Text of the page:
Ever since we bought the land for the ranch, almost five years ago, even before we broke ground, a wreck of an old mutt named Chucha became our constant companion. It was love at first sight you might say, at least on her part. We already had two dogs, who weren't too keen on a third one moving in, and we also figured Chucha already belonged to someone else. So we didn't encourage her entreaties much, other than a pat on the head and a kindly word whenever we saw her.
But Chucha wouldn't give up. Indeed she was relentless: Our new house would be a great place for her to live, she'd decided, and her charm campaign continued even after the fence went up around the property and she ended up on the outside.
No matter. No hard feelings. Chucha still showed up at the gate every morning and often late in the afternoon for what became a routine of a dollop of food, and most important, ecstatic, feet-in-the-air belly rubs by Stew or me. If we came back late at night, we could count on Chucha and two other "campo dogs," Negro and Brenda, which we suspect were her progeny, to be waiting by the gate. No food was expected at these late-night trysts. Just a little more petting and a sort of group hug Stew had developed.
|Don't ever give up.|
A campo dog in Mexico is the countryside equivalent of a stray dog in the city, a free agent with no particular owner or home that lives by its wits and whatever food it can scrounge.
But really, campo dogs is a too-easy euphemism for the lives these animals lead. Cars, other dogs, predators, hunger, human cruelty, disease and other mishaps almost guarantee a short, lonely and miserable life. It’s a miracle--and a testimony her sharp intelligence and instincts--that Chucha lived to be a scarred and grizzled ten- or twelve-year old bitch.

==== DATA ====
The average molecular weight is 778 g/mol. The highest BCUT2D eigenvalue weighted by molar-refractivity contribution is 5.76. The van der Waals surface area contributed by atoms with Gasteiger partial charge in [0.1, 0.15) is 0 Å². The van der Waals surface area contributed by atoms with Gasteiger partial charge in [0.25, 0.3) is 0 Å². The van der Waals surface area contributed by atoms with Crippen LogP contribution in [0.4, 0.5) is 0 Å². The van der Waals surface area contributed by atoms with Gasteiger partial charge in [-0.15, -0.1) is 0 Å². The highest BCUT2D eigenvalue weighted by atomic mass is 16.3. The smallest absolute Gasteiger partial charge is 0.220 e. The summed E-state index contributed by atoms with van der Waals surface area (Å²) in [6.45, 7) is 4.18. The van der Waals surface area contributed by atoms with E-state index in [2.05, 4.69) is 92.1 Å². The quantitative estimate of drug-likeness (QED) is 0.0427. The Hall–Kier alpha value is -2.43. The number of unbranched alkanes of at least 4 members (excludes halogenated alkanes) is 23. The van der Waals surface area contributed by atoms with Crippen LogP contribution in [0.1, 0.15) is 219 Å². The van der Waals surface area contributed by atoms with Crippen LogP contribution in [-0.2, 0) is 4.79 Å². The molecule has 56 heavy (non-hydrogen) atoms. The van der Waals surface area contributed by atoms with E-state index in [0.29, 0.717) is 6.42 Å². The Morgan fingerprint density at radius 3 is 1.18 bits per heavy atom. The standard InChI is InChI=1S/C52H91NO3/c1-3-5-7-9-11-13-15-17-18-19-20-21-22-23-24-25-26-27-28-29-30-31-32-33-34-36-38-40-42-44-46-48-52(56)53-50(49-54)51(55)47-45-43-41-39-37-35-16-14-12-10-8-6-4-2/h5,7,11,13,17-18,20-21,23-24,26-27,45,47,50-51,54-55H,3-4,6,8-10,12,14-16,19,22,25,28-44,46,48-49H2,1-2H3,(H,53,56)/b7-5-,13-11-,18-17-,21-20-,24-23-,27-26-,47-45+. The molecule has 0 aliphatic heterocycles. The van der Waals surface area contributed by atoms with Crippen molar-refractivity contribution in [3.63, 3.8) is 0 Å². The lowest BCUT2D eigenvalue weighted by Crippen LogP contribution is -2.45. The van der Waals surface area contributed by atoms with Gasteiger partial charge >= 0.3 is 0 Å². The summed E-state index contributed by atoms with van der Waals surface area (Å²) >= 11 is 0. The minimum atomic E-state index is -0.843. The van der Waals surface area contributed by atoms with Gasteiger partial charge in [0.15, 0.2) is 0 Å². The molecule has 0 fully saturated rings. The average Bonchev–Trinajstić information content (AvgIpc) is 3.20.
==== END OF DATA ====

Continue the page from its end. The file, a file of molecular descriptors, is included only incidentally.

For the past two weeks Chucha's visits had become irregular and we'd noticed a worsening limp. After missing her feedings and belly rubs for several days, she finally showed up yesterday, noticeably thinner and hardly able to walk. We loaded her into the pick-up where she laid placidly on the back seat on the way to the vet.
The vet showed me her right leg was badly swollen, the result of an infected insect or snake bite, or a possible tumor. He diagnosed some antibiotics and Chucha finally got her wish: We brought her home and set her up on the back terrace with bowls of food and water and a cushion. She ate a bowlful of food canned food and swallowed her pill but looked muy triste, "very sad," as our gardener Félix describes ill or injured animals.
Oddly, or because was so obviously weak, our dogs didn't bother her at all. Last night Chucha died quietly, saving herself the agony of a slow, painful death and us the misery of having to put her to sleep. This morning Félix, Stew and I gave her a tearful burial in our ranch.
We don't know for sure the time of death, but suspect it was 12:30 a.m. That's when our dog Lucy, who normally sleeps by the side of our bed with the other two dogs, started barking and jumping on the bed to wake us up. Stew thought she was agitating to go outside but instead she led him to the kitchen door that opens to the terrace where we had left Chucha.
Not knowing what was going on, Stew put Lucy outside anyway. Not until the next morning did we figure that Lucy somehow--don't ask why--had sensed that Chucha had died and had tried to let us know.
Our sadness about Chucha dying is partly soothed by the thought we gave her five very good last years, splendid, in fact, by campo dog standards. She received veterinary care several times, steady food and water and most of all affection, including those delirious belly rubs she so much appreciated. And in the end she got her one wish: To move in with us.